Jacob Hopkins knew from a young age that he wanted to work with books and people, either in a bookstore or a library. “I think what I have always liked about libraries is that everyday practice of teaching and learning, as well as meeting people where they are,” he said.
Hopkins joined the Albert and Shirley Small Special Collections Library as an Instruction Librarian in August, becoming the newest member of a vast network of teaching librarians at the University of Virginia Library serving UVA and the local community. In the past calendar year, UVA Library staff conducted nearly 650 instruction sessions, orientations, and tutorials with students, faculty, staff, and community members, introducing them to the Library and sharpening their critical thinking skills.
Support in the Classroom
The Library offers teaching support in myriad ways: UVA instructors can request a Library class to improve their students’ research and data management skills; request an instruction session from Special Collections, where students can get hands-on experience with archives that connect to their courses; request a class in video and audio production in the Robertson Media Center; or schedule a consultation for spatial technologies fieldwork from the Scholars’ Lab.
No matter what they are teaching, all librarians are driven to “establish the Library as a resource, as a place full of friendly people, and as a place where you can get answers,” said Chris Ruotolo, who leads a team of subject librarians in the arts and humanities and has worked at the Library for 25 years, starting when she herself was a graduate student. “The idea of getting librarians into the classroom, or better yet bringing students into library classrooms, has always been a priority.”
Many teaching librarians have earned subject-specific master’s or doctoral degrees before joining the Library, making them experts in their fields. Others, like Hopkins, held teaching fellowship positions while obtaining their Master of Library and Information Science degrees, learning how to create lesson plans and assess their own instruction as librarians. Hopkins and his Special Collections colleagues teach roughly 60 classes a semester, using items such as ancient clay tablets from the Mesopotamian Sumer Empire to explore the history of writing and printing, and a first edition copy of Phyllis Wheatley’s “Poems on Various Subjects, Religious and Moral” for students studying anything from poetry to race and class in the Atlantic World.
“We try to meet the needs of whatever class is coming in,” he said. “I aim to design learning experiences that represent the true diversity of lived experiences throughout human history. And I hope that that inspires students to think about how their own lives and experiences are being archived.” Hopkins urges faculty to get their teaching requests in early in the semester. “Even if they’re not coming in for another two to three months, they’ll want to go ahead and get that on the calendar, which I appreciate deeply because that gives us more time to plan.”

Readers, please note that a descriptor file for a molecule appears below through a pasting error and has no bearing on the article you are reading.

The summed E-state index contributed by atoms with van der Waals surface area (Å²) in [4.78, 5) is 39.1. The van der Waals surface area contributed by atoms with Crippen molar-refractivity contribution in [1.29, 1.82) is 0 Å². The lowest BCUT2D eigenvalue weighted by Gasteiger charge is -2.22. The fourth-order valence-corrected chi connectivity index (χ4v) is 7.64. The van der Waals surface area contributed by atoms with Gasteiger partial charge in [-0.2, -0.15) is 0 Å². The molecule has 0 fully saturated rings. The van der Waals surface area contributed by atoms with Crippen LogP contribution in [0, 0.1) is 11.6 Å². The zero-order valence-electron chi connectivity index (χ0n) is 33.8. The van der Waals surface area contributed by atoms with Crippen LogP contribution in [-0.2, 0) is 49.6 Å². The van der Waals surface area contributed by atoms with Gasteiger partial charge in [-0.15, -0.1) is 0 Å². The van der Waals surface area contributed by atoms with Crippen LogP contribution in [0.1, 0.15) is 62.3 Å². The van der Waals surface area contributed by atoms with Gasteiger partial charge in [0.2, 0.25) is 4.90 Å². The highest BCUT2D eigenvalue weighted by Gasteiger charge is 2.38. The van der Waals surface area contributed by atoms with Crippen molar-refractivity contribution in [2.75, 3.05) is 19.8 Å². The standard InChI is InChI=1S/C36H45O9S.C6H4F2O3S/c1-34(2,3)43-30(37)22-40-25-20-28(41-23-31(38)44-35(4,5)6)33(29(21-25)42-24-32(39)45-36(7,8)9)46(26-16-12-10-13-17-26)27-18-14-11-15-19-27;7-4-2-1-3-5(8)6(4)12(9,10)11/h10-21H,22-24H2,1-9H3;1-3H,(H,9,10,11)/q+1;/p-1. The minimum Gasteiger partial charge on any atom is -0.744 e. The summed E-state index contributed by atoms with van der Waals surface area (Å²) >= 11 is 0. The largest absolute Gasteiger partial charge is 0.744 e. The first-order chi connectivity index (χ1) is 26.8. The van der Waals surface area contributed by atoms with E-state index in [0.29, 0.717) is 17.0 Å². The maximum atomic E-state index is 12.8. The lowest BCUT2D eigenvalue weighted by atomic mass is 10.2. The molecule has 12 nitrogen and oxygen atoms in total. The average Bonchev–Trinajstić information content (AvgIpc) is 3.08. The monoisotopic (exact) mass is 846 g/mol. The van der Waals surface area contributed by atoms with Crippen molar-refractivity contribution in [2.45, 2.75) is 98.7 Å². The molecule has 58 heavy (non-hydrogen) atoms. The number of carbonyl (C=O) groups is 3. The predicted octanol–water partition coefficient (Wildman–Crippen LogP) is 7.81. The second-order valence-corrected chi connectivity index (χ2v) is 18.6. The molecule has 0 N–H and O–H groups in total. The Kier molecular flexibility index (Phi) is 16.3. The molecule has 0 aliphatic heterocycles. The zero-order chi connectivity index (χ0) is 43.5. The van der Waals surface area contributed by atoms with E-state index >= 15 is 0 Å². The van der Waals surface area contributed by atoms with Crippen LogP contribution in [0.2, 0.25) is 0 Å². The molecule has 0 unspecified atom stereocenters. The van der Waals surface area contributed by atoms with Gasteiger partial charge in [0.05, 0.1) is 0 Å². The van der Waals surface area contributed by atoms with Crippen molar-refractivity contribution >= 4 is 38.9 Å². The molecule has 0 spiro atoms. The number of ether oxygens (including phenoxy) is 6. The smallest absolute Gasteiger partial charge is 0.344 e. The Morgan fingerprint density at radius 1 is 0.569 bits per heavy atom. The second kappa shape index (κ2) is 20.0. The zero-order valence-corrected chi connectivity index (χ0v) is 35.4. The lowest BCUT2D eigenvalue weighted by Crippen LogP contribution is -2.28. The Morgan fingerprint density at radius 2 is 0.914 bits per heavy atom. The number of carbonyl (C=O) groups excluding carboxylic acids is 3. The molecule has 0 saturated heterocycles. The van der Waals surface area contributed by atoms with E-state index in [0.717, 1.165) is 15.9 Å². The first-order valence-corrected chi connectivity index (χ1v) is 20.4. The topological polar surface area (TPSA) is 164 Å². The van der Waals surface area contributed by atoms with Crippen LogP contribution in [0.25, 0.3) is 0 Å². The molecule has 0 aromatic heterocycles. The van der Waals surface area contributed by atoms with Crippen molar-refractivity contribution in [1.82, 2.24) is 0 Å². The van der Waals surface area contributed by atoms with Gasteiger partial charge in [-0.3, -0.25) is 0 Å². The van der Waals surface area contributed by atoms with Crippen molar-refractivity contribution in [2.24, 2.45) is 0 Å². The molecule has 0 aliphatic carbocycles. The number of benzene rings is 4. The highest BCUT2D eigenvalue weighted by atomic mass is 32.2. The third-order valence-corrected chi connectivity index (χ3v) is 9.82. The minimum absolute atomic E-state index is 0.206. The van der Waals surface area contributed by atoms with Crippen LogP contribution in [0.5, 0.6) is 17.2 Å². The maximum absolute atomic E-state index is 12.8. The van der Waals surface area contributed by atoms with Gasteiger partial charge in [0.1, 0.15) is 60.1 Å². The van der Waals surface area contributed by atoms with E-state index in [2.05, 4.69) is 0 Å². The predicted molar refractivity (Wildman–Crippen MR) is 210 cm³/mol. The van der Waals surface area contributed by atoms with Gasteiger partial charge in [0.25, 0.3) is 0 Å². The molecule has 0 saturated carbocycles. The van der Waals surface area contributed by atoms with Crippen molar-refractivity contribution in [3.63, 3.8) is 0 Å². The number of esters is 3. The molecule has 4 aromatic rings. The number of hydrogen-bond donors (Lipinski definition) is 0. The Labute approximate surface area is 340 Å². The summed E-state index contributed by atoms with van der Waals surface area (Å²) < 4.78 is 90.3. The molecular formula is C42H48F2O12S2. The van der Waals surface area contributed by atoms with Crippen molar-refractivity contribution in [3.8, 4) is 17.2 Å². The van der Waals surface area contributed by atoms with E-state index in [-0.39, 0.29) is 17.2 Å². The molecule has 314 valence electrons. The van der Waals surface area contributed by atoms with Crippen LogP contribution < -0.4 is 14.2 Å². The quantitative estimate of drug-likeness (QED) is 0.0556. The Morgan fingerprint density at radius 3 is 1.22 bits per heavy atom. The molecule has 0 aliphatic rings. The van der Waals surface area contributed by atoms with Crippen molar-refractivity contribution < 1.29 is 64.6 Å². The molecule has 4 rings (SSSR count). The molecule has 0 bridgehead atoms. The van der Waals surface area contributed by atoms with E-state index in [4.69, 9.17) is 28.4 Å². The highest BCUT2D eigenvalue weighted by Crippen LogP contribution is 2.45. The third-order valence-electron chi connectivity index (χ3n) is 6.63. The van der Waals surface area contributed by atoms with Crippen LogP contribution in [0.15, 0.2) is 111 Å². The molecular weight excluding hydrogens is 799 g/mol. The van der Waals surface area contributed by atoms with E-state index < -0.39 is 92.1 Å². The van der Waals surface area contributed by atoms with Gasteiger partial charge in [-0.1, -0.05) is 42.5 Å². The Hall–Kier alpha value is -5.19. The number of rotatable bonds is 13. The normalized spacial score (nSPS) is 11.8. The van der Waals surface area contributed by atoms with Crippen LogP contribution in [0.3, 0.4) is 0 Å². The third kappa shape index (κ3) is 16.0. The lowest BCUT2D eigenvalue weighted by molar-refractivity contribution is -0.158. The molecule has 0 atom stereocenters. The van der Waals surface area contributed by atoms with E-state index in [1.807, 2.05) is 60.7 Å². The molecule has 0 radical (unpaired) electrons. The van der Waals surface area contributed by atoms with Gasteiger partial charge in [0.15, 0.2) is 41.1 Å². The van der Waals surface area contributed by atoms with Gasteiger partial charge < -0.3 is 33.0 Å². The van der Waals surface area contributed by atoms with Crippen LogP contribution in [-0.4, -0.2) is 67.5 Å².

For a Special Collections session, fill out a “Special Collections Class Visits and Instruction” form.
Below, check out an overview of the multiple teaching resources the Library offers.
Teaching & Learning Team
The Library’s Teaching & Learning team helps undergraduate students develop information literacy and research skills through carefully planned classes. (Take a look at the team’s tutorials, tips, and tricks about all the Library has to offer on the “How do I …” page.) The team also gives orientations on using UVA Library resources to local high school classes.
“We have a survey that we ask our instructors to give to their students beforehand that helps us gauge how much experience, if any, students have with the library,” said Cecelia Parks, an Undergraduate Student Success Librarian who gives instruction sessions to College Advising, Writing & Rhetoric, and Engagements courses in the College of Arts & Sciences. “That’s been extremely helpful for us in figuring out where students are coming from and making sure that this session feels really relevant.”
Parks and Meridith Wolnick, who directs the Library’s Teaching & Learning programs, co-taught a session for a 56-person, first-year writing class this past fall that Victor Luftig, the course’s professor, described as “the best interaction with a library I have ever had in more than three decades of teaching.”
Luftig, an English professor, said the librarians’ amount of preparation and attention to students’ specific questions took the quality of the presentation to another level. “I think the Library, in its outward-facing capacities, is the purest expression of UVA’s commitment to its mission as a public institution,” he said in an email. “My students’ relation to the institution changed because of this session. One student could not get over the wealth of information that is available to him easily and without charge; he slapped both his hands on the desk in wonder and glee. My students’ attention was locked in for all 50 minutes.”
The Teaching & Learning team, which interacted with more than 5,000 people in the past academic year, also includes members of the Robertson Media Center, who offer classroom instruction sessions and consultations on audiovisual production; digital storytelling; 3D data processing and fabrication; equipment for innovation, design and production; and digital projects. The Robertson Media Center team has expertise in creative and cutting-edge technologies and works closely with faculty to design inclusive class sessions that build on students’ existing knowledge and skills.